Manning the pacers' stand at the expo for 2 hours and then spending some more time looking around the stands was great fun. Plenty of runners came up to say hello, including some who remarked that I looked a lot younger in person than on the photos from the blog. I was thrilled when Aisling Coppinger recognised me, and I had great, long chats with plenty of others, including Seb Locteau (Portumna RD and of runireland.com fame amongst other things) and Ray O'Connor (Connemara RD amongst other things). I felt right at home. It might not have been the best way to spend the evening before a marathon, but as I was not racing it, it didn't matter.
They really look after the pacers in Dublin, providing race uniforms, expenses and, most importantly, a night in a 5-star hotel before the race, with the option of bringing your spouse, and you can bet your bottom dollar that I took up that option. Niamh doesn't get many rewards for being married to a marathon runner, but this is one of them.
We met up early and were in position about half an hour before start time. For the first time, they introduced wave starts in Dublin, and our instructions were to be right at the front of wave 2. I wasn't entirely convinced that this was the best place (I still have my doubts), but of course we did as instructed. A few runners with wave 1 numbers joined us in wave 2. They obviously intended to go out with the pacers.
Starting right at the front of a wave does have one major advantage, namely the complete lack of congestion that usually mars the first half mile of every marathon. We were right on pace right from the start. Even without having agreed things in advance, the 3 pacers fell into position, me in front and Dave and Greg a few seconds behind. As you can see from the pictures, the balloons were of incredible size. Indeed, one of my main concerns over the next 26 miles were not to get tangled up in trees or in wires going across the road.
I ran as evenly paced as I could, the Garmin displaying about 7:55 pace, to the second right where I wanted it to be. I kept checking back, and the other balloons were always reasonably close behind, perfect.
From the 3rd or 4th mile marker on, slight doubts started entering my mind. The Garmin had me bang on pace, but according to the mile markers, I was a good few seconds slow. I'm perfectly aware that you have to compensate a few seconds to make up the difference between Garmin miles and official miles; I have been doing this for long enough now. It's just that here the compensation needed was twice as big as expected.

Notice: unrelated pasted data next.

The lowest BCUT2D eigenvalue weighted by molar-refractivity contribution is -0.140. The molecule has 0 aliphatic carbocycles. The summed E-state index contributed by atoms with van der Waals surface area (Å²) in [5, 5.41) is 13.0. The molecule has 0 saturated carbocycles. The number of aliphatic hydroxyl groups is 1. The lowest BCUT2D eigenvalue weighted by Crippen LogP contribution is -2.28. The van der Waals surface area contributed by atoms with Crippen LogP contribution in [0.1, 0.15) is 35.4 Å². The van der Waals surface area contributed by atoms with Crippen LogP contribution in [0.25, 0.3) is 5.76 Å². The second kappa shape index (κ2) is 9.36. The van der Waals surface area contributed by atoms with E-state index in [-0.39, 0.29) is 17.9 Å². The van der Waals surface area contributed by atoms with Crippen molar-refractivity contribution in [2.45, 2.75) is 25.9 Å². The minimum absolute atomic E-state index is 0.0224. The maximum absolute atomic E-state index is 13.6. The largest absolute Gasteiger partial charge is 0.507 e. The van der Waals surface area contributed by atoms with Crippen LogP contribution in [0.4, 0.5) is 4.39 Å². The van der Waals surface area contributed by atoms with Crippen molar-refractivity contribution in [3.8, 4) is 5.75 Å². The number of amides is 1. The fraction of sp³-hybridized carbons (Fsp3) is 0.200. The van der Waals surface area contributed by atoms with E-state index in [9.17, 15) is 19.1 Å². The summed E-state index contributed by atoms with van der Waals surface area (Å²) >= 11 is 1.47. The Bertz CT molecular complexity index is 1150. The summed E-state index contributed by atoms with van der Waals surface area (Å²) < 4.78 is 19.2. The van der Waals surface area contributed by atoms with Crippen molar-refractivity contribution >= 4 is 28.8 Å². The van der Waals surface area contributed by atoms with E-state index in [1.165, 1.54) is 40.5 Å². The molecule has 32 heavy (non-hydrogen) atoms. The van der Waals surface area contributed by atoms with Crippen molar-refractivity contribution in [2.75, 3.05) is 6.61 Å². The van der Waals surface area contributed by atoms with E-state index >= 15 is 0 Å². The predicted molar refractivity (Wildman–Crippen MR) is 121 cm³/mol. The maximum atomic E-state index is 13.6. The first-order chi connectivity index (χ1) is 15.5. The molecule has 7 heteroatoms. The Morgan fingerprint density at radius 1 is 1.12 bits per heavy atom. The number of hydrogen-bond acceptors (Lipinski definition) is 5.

A few of my pacees started getting antsy as well and questions started to be asked, so I did accelerate a little bit from mile 6 onwards. According to the 6th mile marker, I was 15 seconds behind pace. By the time we reached mile 10, we were about 15 seconds ahead of pace; 30 seconds in 4 miles is just about ok. Any more and I might have burnt off some of my charges.
I'm not sure if I remember things differently from years gone by, but the course seemed a lot more congested than in the past. At times we had just one lane of the road, cordoned off from the traffic, and I invariably ran into problems there. Runners had started slowing, I had to get past, but there was very little room and being tethered to a massive balloon in rather windy conditions did not exactly make things easier. I also got tripped from behind on a few occasions, once very nearly falling, which could have been a major problem, seeing as there were at least 100 people right behind me.
Anyway, we lost a bit of time due to the congestion and reached the halfway time a few seconds behind pace again. Nobody said anything but I felt a bit anxious. Luckily, we had left most of the roped off parts behind at that stage and things were getting easier again.
I'm not the most outspoken person around, I'll never be much of a cheer leader who loudly cajoles and entertains his charges for a couple of hours. I tried to give encouragement to individuals, shouted out mile splits and things like "20 seconds ahead of target", shared water from the stations because due to the large group, some people invariably missed out on grabbing a drink, and most of all tried to run as evenly as possible.